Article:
Have you not felt the relief from a shady tree during searing hot temperatures? There is no question, really. Shady trees are a treasure and far outweigh any benefits of built shade amenities.
From trees, we get fresh air to breathe. They filter impurities and release oxygen. They also stabilise banks, reduce erosion and increase soil fertility.
They keep water tables at depth, eliminating the risk of land salinisation and stabilising water supply for mass-production of food.
Trees provide habitat and shelter for birds and animals that make our world enjoyable and interesting.
Trees store energy (carbon). Trees live within their means, dropping their leaves and limbs to conserve energy during drought and reduce loss of soil moisture. Awesome!
A mature tree can absorb about 22 kg of CO2 each year. Earth’s vegetative coverage absorbs around 26% of the CO2 released by humans today and yet deforestation continues at a rate of 36 footy fields each minute [2015 data].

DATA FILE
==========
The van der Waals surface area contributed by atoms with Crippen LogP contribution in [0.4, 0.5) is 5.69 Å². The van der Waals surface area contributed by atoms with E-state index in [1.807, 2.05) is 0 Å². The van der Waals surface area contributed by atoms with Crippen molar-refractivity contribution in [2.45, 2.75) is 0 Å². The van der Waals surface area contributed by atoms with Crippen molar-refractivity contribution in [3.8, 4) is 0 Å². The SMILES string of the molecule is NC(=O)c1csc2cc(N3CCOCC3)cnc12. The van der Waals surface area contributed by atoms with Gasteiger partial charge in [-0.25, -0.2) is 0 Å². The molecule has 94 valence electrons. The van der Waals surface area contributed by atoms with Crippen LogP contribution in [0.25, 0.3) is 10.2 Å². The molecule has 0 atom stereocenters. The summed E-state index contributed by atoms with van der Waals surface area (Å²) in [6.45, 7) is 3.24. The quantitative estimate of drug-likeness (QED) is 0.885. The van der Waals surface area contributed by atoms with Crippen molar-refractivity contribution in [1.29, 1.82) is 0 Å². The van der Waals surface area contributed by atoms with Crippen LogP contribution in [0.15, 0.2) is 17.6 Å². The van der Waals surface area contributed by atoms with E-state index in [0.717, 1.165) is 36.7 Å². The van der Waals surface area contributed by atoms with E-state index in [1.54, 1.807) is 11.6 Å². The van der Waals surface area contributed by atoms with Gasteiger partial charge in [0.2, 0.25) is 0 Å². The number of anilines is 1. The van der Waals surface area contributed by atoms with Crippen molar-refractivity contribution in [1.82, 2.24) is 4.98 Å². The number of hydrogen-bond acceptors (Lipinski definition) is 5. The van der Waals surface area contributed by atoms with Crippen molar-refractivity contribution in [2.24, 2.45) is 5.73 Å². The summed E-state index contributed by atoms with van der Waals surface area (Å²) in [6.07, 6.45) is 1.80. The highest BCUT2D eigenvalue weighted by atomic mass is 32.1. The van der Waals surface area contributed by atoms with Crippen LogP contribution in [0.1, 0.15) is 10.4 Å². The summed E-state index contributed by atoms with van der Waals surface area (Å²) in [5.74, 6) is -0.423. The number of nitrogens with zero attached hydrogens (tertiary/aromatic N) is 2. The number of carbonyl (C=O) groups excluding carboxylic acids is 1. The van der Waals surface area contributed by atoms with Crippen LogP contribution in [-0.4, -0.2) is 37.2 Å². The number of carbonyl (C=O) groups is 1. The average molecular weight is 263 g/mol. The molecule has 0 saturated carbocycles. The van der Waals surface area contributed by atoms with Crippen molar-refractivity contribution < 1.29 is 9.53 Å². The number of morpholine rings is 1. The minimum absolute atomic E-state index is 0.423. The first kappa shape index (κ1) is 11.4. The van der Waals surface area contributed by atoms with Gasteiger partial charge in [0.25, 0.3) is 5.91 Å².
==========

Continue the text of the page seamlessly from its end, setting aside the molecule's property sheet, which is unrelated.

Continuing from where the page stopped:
We are currently on a trajectory of shifting the CO2 capture in long-term storage (in trees and coal) to the atmosphere and onto the oceans, increasing ocean acidification and harming sea-life.
We need to stop. Consider that within a decade, the atmospheric CO2 levels will be 421 pp, as a conservative figure (21 points about today’s  400 ppm).
If we want future generations to experience life on this planet, as we know it, then, we must do something.
Every little bit counts.
For one, stop treating trees as the enemy. Treasure them and make an effort to plant more.
(The above was first published in the Capricorn Coast Mirror on December 9, 2015.)
There are many reasons to hug a tree!